An African American factory worker sued his former employer for racial discrimination after claiming he was fired in retaliation for reporting an allegedly racist workplace incident.
Isiah Washington, 27, said coworkers targeted him by hanging a Ku Klux Klan “hood” directly above his workstation in April 2015. According to the lawsuit, “The plastic sheet was white in color and it clearly had eyehole cuts to make it appear as a Ku Klux Klan hood, known worldwide as a symbol of racial hatred and terror against African Americans.” Washington filed the lawsuit against his Riverside, California-based employer Sierra Aluminum Company in Riverside Superior Court.
The former packer complained to his supervisor and requested him to take down the KKK symbol, according to the lawsuit. However, the supervisor allegedly called him a “puto” — a derogatory term for “homosexual” in Spanish. He and other workers began laughing at Washington while the sheet remained above his workstation for another hour.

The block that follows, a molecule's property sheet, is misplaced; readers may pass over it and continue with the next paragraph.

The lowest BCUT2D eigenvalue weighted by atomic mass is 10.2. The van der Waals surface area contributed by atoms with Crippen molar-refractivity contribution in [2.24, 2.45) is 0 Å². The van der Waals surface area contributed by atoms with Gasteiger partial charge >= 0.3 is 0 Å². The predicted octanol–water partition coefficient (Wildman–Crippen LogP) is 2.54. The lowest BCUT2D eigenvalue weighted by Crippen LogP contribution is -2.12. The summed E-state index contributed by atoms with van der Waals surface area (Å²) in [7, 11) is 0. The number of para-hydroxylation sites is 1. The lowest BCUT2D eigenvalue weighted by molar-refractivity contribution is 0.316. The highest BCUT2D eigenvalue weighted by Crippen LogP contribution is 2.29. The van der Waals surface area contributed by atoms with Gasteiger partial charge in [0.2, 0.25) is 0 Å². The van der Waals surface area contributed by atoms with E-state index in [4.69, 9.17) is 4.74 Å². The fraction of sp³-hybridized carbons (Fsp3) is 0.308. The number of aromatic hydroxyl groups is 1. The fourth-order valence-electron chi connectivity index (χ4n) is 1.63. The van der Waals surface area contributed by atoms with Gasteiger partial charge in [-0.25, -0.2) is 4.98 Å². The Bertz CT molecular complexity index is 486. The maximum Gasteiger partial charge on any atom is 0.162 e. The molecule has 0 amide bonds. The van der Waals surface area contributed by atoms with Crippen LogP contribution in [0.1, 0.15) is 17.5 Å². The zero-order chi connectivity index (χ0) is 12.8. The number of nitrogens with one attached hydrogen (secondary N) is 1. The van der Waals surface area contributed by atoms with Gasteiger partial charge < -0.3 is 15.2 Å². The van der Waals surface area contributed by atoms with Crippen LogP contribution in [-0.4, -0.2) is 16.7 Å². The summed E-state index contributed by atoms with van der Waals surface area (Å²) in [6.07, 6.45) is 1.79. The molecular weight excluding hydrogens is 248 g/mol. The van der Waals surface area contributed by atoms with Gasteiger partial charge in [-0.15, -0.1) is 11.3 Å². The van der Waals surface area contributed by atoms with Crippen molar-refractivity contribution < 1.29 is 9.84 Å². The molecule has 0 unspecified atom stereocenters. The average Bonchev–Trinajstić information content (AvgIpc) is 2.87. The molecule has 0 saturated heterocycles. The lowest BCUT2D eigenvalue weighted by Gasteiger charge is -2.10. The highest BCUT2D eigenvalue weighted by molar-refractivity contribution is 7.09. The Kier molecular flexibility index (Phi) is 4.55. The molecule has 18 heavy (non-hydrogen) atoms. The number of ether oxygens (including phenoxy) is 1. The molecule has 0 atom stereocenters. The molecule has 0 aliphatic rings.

When Washington reported the incident to the company’s human resources department, the complaint was ignored and he was told a gust of wind blew the sheet in. The lawsuit claimed Washington suffered “severe emotional distress, anxiety and fear” as a result. He was also subjected to daily derogatory comments from his coworkers.
A few months later Washington accidentally cut his thumb while moving aluminum. Although the packer claimed he was fine, the next day his supervisor insisted someone drive him to the company doctor. When Washington refused and suggested he could drive himself, he was told that he could no longer see the doctor.
Washington then decided to visit the doctor on his own and was cleared to work. However, the following day he was fired for “not following company policy.” He claimed the company used the incident as an excuse to terminate him in retaliation for reporting the KKK hood incident.